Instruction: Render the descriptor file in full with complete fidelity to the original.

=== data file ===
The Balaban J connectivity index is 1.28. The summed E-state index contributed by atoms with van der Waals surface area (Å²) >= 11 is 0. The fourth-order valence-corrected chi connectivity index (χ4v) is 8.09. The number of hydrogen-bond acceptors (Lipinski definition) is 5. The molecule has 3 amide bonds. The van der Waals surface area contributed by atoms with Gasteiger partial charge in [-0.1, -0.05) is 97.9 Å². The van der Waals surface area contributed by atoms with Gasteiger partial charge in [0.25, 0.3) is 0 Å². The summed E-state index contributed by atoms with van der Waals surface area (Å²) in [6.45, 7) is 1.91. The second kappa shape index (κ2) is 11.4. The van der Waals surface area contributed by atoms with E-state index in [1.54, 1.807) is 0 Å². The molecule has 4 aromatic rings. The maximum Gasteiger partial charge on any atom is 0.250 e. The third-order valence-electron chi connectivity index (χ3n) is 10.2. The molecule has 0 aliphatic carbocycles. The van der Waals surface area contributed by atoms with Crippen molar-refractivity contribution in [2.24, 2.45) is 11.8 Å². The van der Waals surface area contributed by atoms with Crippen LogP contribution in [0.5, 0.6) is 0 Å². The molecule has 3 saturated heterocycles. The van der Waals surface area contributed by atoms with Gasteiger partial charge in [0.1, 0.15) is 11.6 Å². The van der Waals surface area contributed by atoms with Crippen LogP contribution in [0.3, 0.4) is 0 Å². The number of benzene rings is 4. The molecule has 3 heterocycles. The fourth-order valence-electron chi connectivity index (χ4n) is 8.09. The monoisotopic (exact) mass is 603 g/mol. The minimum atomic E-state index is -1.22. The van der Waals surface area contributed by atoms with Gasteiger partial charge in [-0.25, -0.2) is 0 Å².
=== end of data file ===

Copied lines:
The Balaban J connectivity index is 1.28. The summed E-state index contributed by atoms with van der Waals surface area (Å²) >= 11 is 0. The fourth-order valence-corrected chi connectivity index (χ4v) is 8.09. The number of hydrogen-bond acceptors (Lipinski definition) is 5. The molecule has 3 amide bonds. The van der Waals surface area contributed by atoms with Gasteiger partial charge in [-0.1, -0.05) is 97.9 Å². The van der Waals surface area contributed by atoms with Gasteiger partial charge in [0.25, 0.3) is 0 Å². The summed E-state index contributed by atoms with van der Waals surface area (Å²) in [6.45, 7) is 1.91. The second kappa shape index (κ2) is 11.4. The van der Waals surface area contributed by atoms with E-state index in [1.54, 1.807) is 0 Å². The molecule has 4 aromatic rings. The maximum Gasteiger partial charge on any atom is 0.250 e. The third-order valence-electron chi connectivity index (χ3n) is 10.2. The molecule has 0 aliphatic carbocycles. The van der Waals surface area contributed by atoms with Crippen molar-refractivity contribution in [2.24, 2.45) is 11.8 Å². The van der Waals surface area contributed by atoms with Crippen LogP contribution in [0.5, 0.6) is 0 Å². The molecule has 3 saturated heterocycles. The van der Waals surface area contributed by atoms with Gasteiger partial charge in [0.1, 0.15) is 11.6 Å². The van der Waals surface area contributed by atoms with Crippen LogP contribution in [0.3, 0.4) is 0 Å². The number of benzene rings is 4. The molecule has 3 heterocycles. The fourth-order valence-electron chi connectivity index (χ4n) is 8.09. The monoisotopic (exact) mass is 603 g/mol. The minimum atomic E-state index is -1.22. The van der Waals surface area contributed by atoms with Gasteiger partial charge in [-0.25, -0.2) is 0 Å².